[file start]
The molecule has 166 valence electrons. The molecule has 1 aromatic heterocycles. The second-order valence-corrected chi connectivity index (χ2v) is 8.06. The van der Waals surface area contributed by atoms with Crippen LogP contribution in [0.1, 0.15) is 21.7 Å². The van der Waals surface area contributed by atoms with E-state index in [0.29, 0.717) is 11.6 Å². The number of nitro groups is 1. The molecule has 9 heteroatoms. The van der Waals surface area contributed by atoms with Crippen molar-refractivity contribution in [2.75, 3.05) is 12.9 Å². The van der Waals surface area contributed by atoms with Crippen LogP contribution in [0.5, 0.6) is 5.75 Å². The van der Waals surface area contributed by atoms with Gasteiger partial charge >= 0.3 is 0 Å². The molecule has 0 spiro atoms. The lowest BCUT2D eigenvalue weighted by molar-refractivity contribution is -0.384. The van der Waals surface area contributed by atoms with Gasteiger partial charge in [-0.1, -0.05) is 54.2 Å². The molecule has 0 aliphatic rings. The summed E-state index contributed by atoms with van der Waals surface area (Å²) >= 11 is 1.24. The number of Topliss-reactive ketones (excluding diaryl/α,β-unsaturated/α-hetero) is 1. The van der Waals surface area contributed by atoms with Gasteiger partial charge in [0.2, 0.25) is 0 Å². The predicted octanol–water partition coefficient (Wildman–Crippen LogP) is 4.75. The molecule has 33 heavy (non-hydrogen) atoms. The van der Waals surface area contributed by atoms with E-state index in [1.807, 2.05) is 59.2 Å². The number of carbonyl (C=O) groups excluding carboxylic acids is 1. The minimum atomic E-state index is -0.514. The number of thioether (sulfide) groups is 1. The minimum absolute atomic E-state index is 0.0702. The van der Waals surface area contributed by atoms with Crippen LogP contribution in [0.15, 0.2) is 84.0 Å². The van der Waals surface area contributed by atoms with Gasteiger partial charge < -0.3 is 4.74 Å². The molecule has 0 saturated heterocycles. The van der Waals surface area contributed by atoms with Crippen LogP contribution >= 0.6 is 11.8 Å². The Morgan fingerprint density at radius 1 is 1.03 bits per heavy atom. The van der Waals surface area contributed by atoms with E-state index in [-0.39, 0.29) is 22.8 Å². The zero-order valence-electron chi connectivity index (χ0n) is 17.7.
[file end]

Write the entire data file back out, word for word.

The molecule has 166 valence electrons. The molecule has 1 aromatic heterocycles. The second-order valence-corrected chi connectivity index (χ2v) is 8.06. The van der Waals surface area contributed by atoms with Crippen LogP contribution in [0.1, 0.15) is 21.7 Å². The van der Waals surface area contributed by atoms with E-state index in [0.29, 0.717) is 11.6 Å². The number of nitro groups is 1. The molecule has 9 heteroatoms. The van der Waals surface area contributed by atoms with Crippen molar-refractivity contribution in [2.75, 3.05) is 12.9 Å². The van der Waals surface area contributed by atoms with Crippen LogP contribution in [0.5, 0.6) is 5.75 Å². The van der Waals surface area contributed by atoms with Gasteiger partial charge >= 0.3 is 0 Å². The molecule has 0 spiro atoms. The lowest BCUT2D eigenvalue weighted by molar-refractivity contribution is -0.384. The van der Waals surface area contributed by atoms with Gasteiger partial charge in [-0.1, -0.05) is 54.2 Å². The molecule has 0 aliphatic rings. The summed E-state index contributed by atoms with van der Waals surface area (Å²) >= 11 is 1.24. The number of Topliss-reactive ketones (excluding diaryl/α,β-unsaturated/α-hetero) is 1. The van der Waals surface area contributed by atoms with Gasteiger partial charge in [0.2, 0.25) is 0 Å². The predicted octanol–water partition coefficient (Wildman–Crippen LogP) is 4.75. The molecule has 33 heavy (non-hydrogen) atoms. The van der Waals surface area contributed by atoms with E-state index in [1.807, 2.05) is 59.2 Å². The number of carbonyl (C=O) groups excluding carboxylic acids is 1. The minimum atomic E-state index is -0.514. The number of thioether (sulfide) groups is 1. The minimum absolute atomic E-state index is 0.0702. The van der Waals surface area contributed by atoms with Crippen LogP contribution in [0.15, 0.2) is 84.0 Å². The van der Waals surface area contributed by atoms with Gasteiger partial charge < -0.3 is 4.74 Å². The molecule has 0 saturated heterocycles. The van der Waals surface area contributed by atoms with Crippen LogP contribution >= 0.6 is 11.8 Å². The Morgan fingerprint density at radius 1 is 1.03 bits per heavy atom. The van der Waals surface area contributed by atoms with E-state index in [-0.39, 0.29) is 22.8 Å². The zero-order valence-electron chi connectivity index (χ0n) is 17.7.